Torturous waking hours helped King fulfill dream

February 10, 1991|By Alan Goldstein

On the night of April 9, 1987, Bernard King stretched out on the hospital bed in the basement of his New Jersey home that had been converted into a mini-rehabilitation center for his shattered right knee.

He dreamed of how it would be to step on the floor of Madison Square Garden the next night and hear himself being introduced to the discriminating New York Knicks fans, who would rejoice in his return. And he could visualize making his patented post-up jump shot or flying down the left side of the court to finish a fast break.

He put a favorite record by trumpeter Dizzy Gillespie on his turntable, and the soothing jazz sounds helped him plot a night he had been assiduously working toward for more than two years.

"I couldn't sleep," King recalled. "I was thinking of all the work I had done to get to this point. No one will ever know what I went through and the emotions I felt. I wouldn't wish it on my worst enemy."

But now King, who before his serious injury on March 23, 1985, was leading the National Basketball Association in scoring and being compared favorably with Boston Celtics icon Larry Bird as the game's premier forward, was prepared to test the best again.

A perfectionist, King isolated himself for close to two seasons from the prying eyes of the media and team officials until he was certain he could play at a level that would satisfy the harshest of critics -- himself.

"In my mind, I felt I was ready to come back," King said. "I always had that inner strength. I never needed outside motivation. It would have been easy to give up, but then I would have always questioned myself. I demonstrated a great deal of patience with myself. Now I was ready to show the fans I could still play my game.

He turned off his record player, called Gillespie and said: "Diz, I'm coming back and I want you to be part of it. I'm getting you a ticket for tomorrow's game." And Gillespie said, " 'B' my man, I'll be there."

King, 34, has orchestrated his life to the point that this afternoon at the Charlotte Coliseum, he will be matching shots again with the NBA All-Stars. Only this time, it will be as as the unquestioned leader of the Washington Bullets.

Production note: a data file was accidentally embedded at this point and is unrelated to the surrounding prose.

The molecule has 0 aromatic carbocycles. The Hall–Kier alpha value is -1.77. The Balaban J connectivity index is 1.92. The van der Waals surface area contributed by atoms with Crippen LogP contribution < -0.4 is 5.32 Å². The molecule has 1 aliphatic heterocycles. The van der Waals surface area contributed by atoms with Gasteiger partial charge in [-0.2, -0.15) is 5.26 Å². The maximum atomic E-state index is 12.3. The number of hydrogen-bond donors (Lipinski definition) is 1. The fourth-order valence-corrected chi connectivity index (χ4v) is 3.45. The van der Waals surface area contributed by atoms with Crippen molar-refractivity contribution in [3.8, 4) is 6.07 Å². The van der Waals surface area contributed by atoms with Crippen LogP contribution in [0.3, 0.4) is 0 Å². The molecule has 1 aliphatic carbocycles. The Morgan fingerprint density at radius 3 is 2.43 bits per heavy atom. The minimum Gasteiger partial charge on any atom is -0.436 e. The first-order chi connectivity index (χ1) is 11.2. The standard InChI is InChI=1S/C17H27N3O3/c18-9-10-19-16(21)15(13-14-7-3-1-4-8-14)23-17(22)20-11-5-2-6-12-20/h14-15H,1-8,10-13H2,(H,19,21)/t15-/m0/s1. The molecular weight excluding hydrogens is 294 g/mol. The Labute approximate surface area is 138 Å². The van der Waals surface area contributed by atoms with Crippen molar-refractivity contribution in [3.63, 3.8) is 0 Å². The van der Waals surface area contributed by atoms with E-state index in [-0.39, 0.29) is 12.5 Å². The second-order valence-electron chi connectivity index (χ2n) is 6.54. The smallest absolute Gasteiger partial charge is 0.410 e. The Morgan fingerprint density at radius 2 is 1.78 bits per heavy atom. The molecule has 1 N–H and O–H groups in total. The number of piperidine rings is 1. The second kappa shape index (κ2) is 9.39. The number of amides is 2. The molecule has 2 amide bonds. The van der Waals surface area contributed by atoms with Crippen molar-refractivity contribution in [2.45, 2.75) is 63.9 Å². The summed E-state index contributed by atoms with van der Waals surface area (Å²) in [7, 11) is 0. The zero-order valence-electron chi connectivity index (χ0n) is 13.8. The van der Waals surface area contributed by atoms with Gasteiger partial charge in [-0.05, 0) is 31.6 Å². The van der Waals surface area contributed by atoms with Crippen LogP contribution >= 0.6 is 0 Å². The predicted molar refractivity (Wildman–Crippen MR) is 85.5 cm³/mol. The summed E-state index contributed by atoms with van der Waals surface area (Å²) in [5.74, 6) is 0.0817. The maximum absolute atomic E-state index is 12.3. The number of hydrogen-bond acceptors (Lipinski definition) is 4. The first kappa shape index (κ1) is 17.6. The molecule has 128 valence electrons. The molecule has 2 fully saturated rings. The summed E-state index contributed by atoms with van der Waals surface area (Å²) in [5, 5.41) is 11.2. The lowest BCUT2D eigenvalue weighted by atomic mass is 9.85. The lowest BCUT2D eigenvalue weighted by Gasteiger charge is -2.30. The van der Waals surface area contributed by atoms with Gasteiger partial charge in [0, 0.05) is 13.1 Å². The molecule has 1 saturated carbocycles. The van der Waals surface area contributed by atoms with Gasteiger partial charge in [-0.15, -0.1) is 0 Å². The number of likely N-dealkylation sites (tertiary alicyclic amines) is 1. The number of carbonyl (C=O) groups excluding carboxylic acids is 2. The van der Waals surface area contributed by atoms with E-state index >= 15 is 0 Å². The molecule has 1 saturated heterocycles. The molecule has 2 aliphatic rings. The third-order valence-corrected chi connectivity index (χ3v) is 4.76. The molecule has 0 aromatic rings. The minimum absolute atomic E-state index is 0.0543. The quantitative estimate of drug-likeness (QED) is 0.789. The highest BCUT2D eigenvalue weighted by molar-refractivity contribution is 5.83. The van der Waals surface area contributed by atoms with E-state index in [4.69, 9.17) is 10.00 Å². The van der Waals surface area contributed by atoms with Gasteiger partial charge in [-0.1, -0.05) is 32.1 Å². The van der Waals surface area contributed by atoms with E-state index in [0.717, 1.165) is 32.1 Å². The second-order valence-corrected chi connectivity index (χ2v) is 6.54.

He has written the most compelling story of the season, surviving a frightening injury that had ended the careers of several of his peers to challenge again for the NBA scoring lead.

It is an improbable tale, but one he has carefully crafted step by step, rebuilding and re-tuning his game to fit the times and his physical capabilities.

In plotting his comeback, he first interviewed a number of noted orthopedic surgeons, seeking reassurance that the chosen one not only could guarantee a successful operation, but also give him a chance to perform again like an All-Star.

Finally, King chose Dr. Norman Scott, the Knicks' team physician who used a radical procedure to repair his torn anterior cruciate ligament. Scott's technique employed a muscle transfer that would allow King to rebuild the strength in his surgery-scarred knee. The same procedure worked in helping to salvage the hockey career of New York Rangers forward Anders Hedberg, but not to the lofty heights King has achieved.

"As a surgeon, I don't know what winning the Super Bowl is like, but it is certainly a delight to be part of Bernard's accomplishment," said Scott, who received a game ball from King after he scored 52 against the Denver Nuggets in December.

"There were three parts to the recovery," Scott said. "First, the surgery, second, the patient's determination and third, the rehabilitation. But we were fortunate in having a great combination in the therapist [Dania Sweitzer] and Bernard's unremitting focus."

Looking back on her six-day-a-week sessions with King, Swietzer said: "I knew Bernard could play basketball again, but I didn't know if it would be on an NBA level. People ask me why he was able to come back and others weren't. It started with his motivation. Bernard was shooting for something higher. He wouldn't be denied."

Former University of Tennessee teammate Ernie Grunfeld, who, with King, formed the "Bernie and Ernie" show for the Volunteers in the mid-1970s, also played with King and the Knicks in the '80s.

They remain close friends, and no one knows better thaGrunfeld, now the Knicks' assistant general manager, what makes King an unrelenting force.

"There was a long period during his rehab when he couldn't see the light at the end of the tunnel," said Grunfeld, "but Bernard is probably tougher mentally than anyone I've ever been around.

"Still, it's amazing to me what changes he has made in his game. He doesn't have that same awesome explosiveness he had before his injury when he was almost exclusively a post-up shooter. Now he uses picks more, shoots more from the perimeter and moves better without the ball. It's not easy to do something one way for 20 years and then change it and make it work. But Bernard has."

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